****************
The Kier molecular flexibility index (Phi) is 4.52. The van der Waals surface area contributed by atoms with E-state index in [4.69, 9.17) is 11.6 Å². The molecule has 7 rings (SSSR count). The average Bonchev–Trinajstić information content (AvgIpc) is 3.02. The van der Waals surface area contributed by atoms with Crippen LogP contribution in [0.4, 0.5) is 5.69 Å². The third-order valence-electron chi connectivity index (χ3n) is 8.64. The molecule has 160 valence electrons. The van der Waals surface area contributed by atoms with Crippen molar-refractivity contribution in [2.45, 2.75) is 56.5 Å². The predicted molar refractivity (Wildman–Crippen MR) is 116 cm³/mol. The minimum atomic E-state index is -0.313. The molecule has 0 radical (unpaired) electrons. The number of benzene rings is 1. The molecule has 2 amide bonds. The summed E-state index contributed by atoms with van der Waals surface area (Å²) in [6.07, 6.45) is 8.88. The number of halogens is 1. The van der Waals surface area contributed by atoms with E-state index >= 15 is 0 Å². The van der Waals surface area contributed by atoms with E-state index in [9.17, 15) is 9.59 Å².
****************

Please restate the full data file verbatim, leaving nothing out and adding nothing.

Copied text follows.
The Kier molecular flexibility index (Phi) is 4.52. The van der Waals surface area contributed by atoms with E-state index in [4.69, 9.17) is 11.6 Å². The molecule has 7 rings (SSSR count). The average Bonchev–Trinajstić information content (AvgIpc) is 3.02. The van der Waals surface area contributed by atoms with Crippen LogP contribution in [0.4, 0.5) is 5.69 Å². The third-order valence-electron chi connectivity index (χ3n) is 8.64. The molecule has 160 valence electrons. The van der Waals surface area contributed by atoms with Crippen molar-refractivity contribution in [2.45, 2.75) is 56.5 Å². The predicted molar refractivity (Wildman–Crippen MR) is 116 cm³/mol. The minimum atomic E-state index is -0.313. The molecule has 0 radical (unpaired) electrons. The number of benzene rings is 1. The molecule has 2 amide bonds. The summed E-state index contributed by atoms with van der Waals surface area (Å²) in [6.07, 6.45) is 8.88. The number of halogens is 1. The van der Waals surface area contributed by atoms with E-state index >= 15 is 0 Å². The van der Waals surface area contributed by atoms with E-state index in [9.17, 15) is 9.59 Å².